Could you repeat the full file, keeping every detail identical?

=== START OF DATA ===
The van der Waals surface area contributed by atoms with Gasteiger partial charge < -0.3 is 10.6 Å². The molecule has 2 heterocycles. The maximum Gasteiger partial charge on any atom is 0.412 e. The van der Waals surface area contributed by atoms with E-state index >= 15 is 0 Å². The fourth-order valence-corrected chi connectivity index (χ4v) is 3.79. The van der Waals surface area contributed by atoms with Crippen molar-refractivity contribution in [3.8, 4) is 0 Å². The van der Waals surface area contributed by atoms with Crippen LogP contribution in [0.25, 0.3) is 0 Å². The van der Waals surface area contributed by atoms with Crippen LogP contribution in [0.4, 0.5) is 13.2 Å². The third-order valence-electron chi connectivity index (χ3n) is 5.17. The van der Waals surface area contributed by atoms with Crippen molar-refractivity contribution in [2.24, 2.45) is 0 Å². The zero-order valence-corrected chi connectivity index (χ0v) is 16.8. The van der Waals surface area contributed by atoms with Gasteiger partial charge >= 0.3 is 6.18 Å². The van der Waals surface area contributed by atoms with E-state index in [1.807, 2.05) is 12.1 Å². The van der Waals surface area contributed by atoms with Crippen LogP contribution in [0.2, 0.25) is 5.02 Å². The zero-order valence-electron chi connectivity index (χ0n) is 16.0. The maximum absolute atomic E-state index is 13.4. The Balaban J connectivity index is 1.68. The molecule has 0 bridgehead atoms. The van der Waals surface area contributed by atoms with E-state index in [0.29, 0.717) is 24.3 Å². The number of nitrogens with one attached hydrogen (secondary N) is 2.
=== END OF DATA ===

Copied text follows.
The van der Waals surface area contributed by atoms with Gasteiger partial charge < -0.3 is 10.6 Å². The molecule has 2 heterocycles. The maximum Gasteiger partial charge on any atom is 0.412 e. The van der Waals surface area contributed by atoms with E-state index >= 15 is 0 Å². The fourth-order valence-corrected chi connectivity index (χ4v) is 3.79. The van der Waals surface area contributed by atoms with Crippen molar-refractivity contribution in [3.8, 4) is 0 Å². The van der Waals surface area contributed by atoms with Crippen LogP contribution in [0.25, 0.3) is 0 Å². The van der Waals surface area contributed by atoms with Crippen LogP contribution in [0.4, 0.5) is 13.2 Å². The third-order valence-electron chi connectivity index (χ3n) is 5.17. The van der Waals surface area contributed by atoms with Crippen molar-refractivity contribution in [2.24, 2.45) is 0 Å². The zero-order valence-corrected chi connectivity index (χ0v) is 16.8. The van der Waals surface area contributed by atoms with Gasteiger partial charge >= 0.3 is 6.18 Å². The van der Waals surface area contributed by atoms with E-state index in [1.807, 2.05) is 12.1 Å². The van der Waals surface area contributed by atoms with Crippen LogP contribution in [0.2, 0.25) is 5.02 Å². The zero-order valence-electron chi connectivity index (χ0n) is 16.0. The maximum absolute atomic E-state index is 13.4. The Balaban J connectivity index is 1.68. The molecule has 0 bridgehead atoms. The van der Waals surface area contributed by atoms with E-state index in [0.29, 0.717) is 24.3 Å². The number of nitrogens with one attached hydrogen (secondary N) is 2.